Green, Gone

On the bus near Novato, CA

It’s February and Northern California has turned green again, as green as the Emerald Isle. Only four months ago in October, the hills and ditches were a crisped brown in the fifth year of severe drought. Small animals like birds and squirrels seemed to move quietly, conserving their energy. I imagined them in the hot summer, tense with thirst and stoic with resignation, staying close to water sources until they went dry.

But now the bare hills are green, green. Ditches and flat valleys brim with water, buoying trash and breeding bugs. House cats stalk the tall grass at the verge of new ponds, between the hotels and fenced neighborhoods, poaching frogs and mice. Crows and robins are plentiful. Frequent rains have turned the surface cracks in all the paved roads dark with moisture, and many trees are bright with new leaves.

On the bus near Novato, CA.jpgIt is 8am, Thursday before Super Bowl 50, and I’m on the airport express bus from Sonoma County to San Francisco, at the start of a travel day heading home.This route has become familiar to me from visits over the past two years. Off the 101 between Petaluma and Novato, cattle meander bright pastures, relaxed in a world of plenty. The sun rises through blurred cirrus clouds, and white birds crowd a distant, shallow lake. The morning traffic becomes dense near San Rafael, where we make a stop before crossing the Golden Gate and threading our way through the city to the airport in South SF.

I think of all the repetitive roads and airports that have led to family over the years, strung behind me like beads on a string. The 250 miles of highway and 2-lane roads between Ithaca and Fairfield County, the college town that became my home and the place I grew up. Later, Ithaca to several towns in Florida: Vero Beach, Orlando, St. Pete. More recently, the complex itinerary of flights and taxis booked to get to Boquete, Panama, where my mother, sister and brother-in-law lived for 2 years: SYR to MIA, then, not one but two airports in Panama City (arrive at Tocumen International and get a connecting flight from Albrook International), finally arriving at Enrique Malek International in the city of David on Panama’s Pacific coast, not far from the Costa Rican border.

Closer to home, I think often of the the two-lane roller-coaster roads in the Catskills between Ithaca and Big Indian, NY, where for the past four summers I have have spent a week with a tribe of musicians. And I think of all the domestic air travel done over the years requiring transit through US hubs, mainly Philadelphia, Pittsburgh, New York, Newark, Charlotte, Detroit. And ATL, the grandmother of them all — Atlanta, my mother’s birthplace, where some of our family still live. I wonder how many more times will I travel this particular route between Ithaca and Santa Rosa, the scene of my mother’s decline.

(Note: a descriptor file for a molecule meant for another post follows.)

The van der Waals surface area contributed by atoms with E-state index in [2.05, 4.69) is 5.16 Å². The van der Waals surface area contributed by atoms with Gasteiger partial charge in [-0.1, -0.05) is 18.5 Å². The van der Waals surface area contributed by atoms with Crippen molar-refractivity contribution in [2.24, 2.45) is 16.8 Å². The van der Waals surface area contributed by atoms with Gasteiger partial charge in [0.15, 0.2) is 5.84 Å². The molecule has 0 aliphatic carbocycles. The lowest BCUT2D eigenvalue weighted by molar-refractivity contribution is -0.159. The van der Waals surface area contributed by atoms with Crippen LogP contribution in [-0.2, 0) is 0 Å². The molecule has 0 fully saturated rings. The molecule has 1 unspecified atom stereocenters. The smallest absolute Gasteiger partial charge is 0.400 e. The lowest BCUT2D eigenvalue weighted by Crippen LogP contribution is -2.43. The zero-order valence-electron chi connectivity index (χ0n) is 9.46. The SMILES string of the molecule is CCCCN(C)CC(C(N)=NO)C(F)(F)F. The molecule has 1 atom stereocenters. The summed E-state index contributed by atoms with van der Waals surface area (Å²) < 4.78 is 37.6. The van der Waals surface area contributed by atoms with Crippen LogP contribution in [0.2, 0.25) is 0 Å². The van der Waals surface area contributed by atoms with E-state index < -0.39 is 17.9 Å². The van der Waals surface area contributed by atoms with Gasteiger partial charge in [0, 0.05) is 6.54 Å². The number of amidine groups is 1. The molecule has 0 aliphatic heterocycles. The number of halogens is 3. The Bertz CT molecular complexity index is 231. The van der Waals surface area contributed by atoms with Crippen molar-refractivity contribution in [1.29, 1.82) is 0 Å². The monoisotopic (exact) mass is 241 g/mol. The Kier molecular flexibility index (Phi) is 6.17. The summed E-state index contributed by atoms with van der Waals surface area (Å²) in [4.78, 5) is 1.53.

Dorothy is a resident the senior facility that my mother lives in. She is white-haired, thin, and sharp-eyed. She was a Rockette during the second world war, hired in 1942 at just 17 years old, below the minimum age requirement, but, as she says, “It was war.” She has a smile that is both devilish and sad, and, in case I mistake her for an old woman, she is quick to offer me a profile of who she really is, inside — young, adventurous and risk-taking, at one time a mother and matriarch of a country house full of dogs and children. Now she’s a widow like all of the women on the assisted living wing, carefully walking the well-lit halls of invisibility. My mother walks here, too, but she is quiet, reserved, inward-looking, and seldom offers any insights into her feelings or thoughts. Perhaps this is her advancing memory loss, or perhaps it is her true nature.

Traffic is heavy on the 101, and the ride to SFO will take two-and-a-half hours this morning. But I’m not anxious about missing my flight. I will have time to get something to eat before boarding the long flight to DTO on a 737. After a one hour in layover Detroit, I’ll take the one-hour-plus flight to ITH on a Canadair jet, arriving about 10pm. Home.

I’m obsessed with my travel details: times, distances, signage, countdowns, gate numbers, terminal letters. Every fifteen minutes I check the contents of my large, heavy purse: iPhone, iPad Mini, wallet, passport, lip balm, liquids in a quart size ziplock, handkerchief, hand lotion. I read every highway sign overhead on the 101, hearing the words inside my head: Lucky Drive, right lane closed, Tiburon Blvd. The big names of myth and magic: Blithedale, Tamalpais, Alcatraz. But there is so much monotony, too. Miles of big box stores, car dealerships, generic houses crowded into every available bit of real estate. Cars, cars, cars. Whatever is beautiful and fine must be shared by so many. There are no private experiences, everything is reduced to a common denominator, from affluence to working class to poverty.

My travel OCD is more pronounced as I age. I repeat these numbers and names to myself, over and over. Delta. Gate 41. One dollar tip for the bus driver in my right pocket. Passport. Boarding Pass. The unbelievably blue ocean and bay under the Golden Gate distract me briefly. The unimaginable breadth and depth of the Pacific Ocean bordering this coast threatens to unmoor my travel thoughts. It almost knocks them from the top spot. Almost.